It is a dark, chilly Friday night in early November. Halloween has barely passed, the clocks have just gone back, and there is the subtle scent of sulphur in the air as an intrepid group of paranormal investigators carefully descend into a mysterious subterranean labyrinth on the hunt for ghosts.
According to Ghost at Midnite, Williamson’s Tunnels in Edge Hill is ‘Liverpool’s most haunted location’, a rich hunting-ground for the multitude of spirits who roam the city after dark. One of two sites run by Friends of Williamson’s Tunnels, Mason Street was the scene for Friday’s evening of ghost-hunting with husband and wife team Nigel and Angie Brown. Here’s what happened when La Vida Liverpool tagged along in search of things that go bump in the night…
The Ghost Hunt
The event started with a séance in the ruins of Joseph Williamson’s house We formed a circle and held hands as two of the guides stood in the centre relaying messages and snippets of life stories.The site looks down at the Metropolitan Cathedral just below and the city beyond, a striking vantage point amidst the ruins. The séance drew to a close and we were now ready to go down into the tunnels.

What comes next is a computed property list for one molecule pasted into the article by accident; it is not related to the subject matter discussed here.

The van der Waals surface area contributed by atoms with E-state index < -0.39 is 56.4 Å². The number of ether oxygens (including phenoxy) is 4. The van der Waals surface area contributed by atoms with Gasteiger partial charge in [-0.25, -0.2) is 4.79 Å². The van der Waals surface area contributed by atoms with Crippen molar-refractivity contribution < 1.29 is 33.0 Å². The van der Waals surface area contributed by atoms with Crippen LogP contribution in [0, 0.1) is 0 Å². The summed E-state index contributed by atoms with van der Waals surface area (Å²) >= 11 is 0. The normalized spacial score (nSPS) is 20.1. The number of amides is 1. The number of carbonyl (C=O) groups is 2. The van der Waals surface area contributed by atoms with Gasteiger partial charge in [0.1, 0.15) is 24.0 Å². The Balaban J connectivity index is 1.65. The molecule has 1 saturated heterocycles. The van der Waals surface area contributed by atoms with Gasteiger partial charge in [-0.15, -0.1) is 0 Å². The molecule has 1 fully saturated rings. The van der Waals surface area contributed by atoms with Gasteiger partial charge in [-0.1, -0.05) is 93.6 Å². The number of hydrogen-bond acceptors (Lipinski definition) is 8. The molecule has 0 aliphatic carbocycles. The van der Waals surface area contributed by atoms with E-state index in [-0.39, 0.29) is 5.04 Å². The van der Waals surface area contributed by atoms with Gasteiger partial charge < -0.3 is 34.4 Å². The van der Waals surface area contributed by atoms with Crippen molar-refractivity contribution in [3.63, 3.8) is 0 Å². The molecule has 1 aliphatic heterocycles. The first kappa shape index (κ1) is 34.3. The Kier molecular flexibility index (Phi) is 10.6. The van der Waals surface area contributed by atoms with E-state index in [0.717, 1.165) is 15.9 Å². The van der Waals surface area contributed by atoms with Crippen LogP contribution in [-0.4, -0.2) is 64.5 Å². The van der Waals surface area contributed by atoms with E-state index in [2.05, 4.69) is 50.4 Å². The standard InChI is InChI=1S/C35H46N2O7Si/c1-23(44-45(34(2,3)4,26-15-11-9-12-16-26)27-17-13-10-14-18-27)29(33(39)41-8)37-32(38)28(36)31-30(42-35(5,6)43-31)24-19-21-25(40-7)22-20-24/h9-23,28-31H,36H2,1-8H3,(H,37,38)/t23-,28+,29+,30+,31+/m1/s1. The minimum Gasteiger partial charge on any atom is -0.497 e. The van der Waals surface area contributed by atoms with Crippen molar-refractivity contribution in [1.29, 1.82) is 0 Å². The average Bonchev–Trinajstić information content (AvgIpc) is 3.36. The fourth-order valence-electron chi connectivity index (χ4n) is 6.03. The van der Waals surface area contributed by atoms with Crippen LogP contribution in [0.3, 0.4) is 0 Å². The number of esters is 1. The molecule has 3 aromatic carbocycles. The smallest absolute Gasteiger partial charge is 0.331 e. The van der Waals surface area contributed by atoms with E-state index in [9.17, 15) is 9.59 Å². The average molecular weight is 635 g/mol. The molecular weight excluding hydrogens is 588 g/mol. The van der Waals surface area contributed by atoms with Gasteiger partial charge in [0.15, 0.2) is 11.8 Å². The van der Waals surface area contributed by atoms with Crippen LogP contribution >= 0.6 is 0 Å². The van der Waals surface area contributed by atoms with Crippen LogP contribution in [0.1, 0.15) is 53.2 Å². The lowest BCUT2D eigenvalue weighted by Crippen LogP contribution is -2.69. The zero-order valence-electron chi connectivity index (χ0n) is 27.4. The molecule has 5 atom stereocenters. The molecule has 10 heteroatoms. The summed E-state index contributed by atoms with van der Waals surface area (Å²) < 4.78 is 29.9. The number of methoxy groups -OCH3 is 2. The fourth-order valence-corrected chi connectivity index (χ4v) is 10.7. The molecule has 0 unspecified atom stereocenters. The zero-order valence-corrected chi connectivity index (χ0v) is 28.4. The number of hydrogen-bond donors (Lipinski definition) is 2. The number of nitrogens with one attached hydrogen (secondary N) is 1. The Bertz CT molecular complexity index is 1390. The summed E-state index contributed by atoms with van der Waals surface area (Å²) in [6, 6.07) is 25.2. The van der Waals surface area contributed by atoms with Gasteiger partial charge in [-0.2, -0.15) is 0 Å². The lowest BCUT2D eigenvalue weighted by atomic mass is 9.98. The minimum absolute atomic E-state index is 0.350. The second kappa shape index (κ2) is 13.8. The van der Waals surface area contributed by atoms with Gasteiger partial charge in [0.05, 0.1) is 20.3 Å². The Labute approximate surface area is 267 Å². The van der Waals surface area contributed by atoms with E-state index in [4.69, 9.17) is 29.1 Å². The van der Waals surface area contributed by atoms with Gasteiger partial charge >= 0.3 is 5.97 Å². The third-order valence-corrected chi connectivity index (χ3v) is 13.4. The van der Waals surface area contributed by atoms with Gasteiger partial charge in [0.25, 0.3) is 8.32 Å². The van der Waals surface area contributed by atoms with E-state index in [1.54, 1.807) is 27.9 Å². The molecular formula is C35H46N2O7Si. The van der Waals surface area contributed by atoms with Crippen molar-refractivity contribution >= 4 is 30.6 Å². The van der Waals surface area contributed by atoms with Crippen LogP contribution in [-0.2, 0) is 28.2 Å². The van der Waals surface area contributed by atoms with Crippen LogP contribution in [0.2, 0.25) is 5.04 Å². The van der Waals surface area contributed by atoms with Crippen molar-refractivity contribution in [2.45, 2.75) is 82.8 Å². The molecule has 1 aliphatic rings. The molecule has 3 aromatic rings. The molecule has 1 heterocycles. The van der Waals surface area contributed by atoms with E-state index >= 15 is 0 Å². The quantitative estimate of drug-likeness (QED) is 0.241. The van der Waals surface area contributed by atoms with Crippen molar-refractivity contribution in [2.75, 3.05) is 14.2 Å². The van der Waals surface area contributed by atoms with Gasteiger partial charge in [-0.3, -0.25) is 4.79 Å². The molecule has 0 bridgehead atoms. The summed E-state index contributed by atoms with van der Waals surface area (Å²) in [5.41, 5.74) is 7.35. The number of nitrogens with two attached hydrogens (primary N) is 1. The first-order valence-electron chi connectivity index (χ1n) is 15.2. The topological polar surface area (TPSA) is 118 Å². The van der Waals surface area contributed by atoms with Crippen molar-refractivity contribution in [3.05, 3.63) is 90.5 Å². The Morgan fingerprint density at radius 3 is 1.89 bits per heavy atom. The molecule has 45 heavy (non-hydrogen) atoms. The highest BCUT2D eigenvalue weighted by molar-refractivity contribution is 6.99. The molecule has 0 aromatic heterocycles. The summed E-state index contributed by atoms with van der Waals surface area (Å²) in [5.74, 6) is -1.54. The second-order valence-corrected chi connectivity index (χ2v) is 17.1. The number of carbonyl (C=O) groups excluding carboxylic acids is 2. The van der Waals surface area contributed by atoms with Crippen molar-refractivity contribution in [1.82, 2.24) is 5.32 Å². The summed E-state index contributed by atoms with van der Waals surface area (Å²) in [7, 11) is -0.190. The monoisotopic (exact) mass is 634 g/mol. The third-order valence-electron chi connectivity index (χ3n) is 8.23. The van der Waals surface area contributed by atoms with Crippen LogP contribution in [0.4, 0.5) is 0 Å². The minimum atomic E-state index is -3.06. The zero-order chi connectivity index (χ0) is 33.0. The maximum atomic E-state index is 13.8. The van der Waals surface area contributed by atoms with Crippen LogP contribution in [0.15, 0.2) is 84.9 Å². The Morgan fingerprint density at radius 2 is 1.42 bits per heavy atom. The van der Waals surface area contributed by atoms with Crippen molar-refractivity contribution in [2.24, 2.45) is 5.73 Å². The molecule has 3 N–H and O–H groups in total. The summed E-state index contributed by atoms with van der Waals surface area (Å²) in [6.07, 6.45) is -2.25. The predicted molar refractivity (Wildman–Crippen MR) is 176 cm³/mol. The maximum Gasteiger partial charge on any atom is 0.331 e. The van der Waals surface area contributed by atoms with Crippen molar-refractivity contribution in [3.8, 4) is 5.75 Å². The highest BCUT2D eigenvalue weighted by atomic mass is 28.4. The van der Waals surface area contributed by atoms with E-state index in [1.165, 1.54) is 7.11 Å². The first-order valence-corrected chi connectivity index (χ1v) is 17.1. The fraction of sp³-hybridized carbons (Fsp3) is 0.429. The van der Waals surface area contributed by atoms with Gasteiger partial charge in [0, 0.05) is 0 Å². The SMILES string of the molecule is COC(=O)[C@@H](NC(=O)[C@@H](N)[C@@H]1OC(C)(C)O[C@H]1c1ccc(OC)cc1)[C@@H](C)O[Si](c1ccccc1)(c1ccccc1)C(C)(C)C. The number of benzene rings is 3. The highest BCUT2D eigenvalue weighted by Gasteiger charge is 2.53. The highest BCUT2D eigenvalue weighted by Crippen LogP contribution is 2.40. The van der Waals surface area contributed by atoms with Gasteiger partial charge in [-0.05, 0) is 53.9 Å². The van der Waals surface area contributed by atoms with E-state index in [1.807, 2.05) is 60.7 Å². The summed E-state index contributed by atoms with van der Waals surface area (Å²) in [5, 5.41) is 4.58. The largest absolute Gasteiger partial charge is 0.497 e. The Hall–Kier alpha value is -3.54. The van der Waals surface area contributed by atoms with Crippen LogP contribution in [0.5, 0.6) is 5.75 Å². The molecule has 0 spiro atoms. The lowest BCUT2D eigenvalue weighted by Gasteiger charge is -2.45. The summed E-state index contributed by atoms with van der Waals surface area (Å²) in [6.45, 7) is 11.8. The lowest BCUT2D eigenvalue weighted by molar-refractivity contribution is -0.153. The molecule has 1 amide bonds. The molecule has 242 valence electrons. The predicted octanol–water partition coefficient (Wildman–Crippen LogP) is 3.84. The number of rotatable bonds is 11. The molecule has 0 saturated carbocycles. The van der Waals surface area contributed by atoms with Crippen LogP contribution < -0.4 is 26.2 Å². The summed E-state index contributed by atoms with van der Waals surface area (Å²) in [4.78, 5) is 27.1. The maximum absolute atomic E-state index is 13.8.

Having never attended anything like this before and seriously sceptical about paranormal matters, I had no idea what to expect. We’d been advised we probably wouldn’t see ghosts or witness any sort of special effects as Ghost at Midnite would not embellish for entertainment: they were conducting investigations. It was at this point it properly dawned on me that we were joining an actual ghost hunt!
Nestled in the slightly warmer, damp space of the tunnel chamber, we were offered a choice of investigating tools including divining rods, K2 meters (to detect paranormal activity), a spirit box (speaks occasional words in a mechanical voice) and an infrared thermometer (to identify cold spots). We assembled in a circle and the lights went out.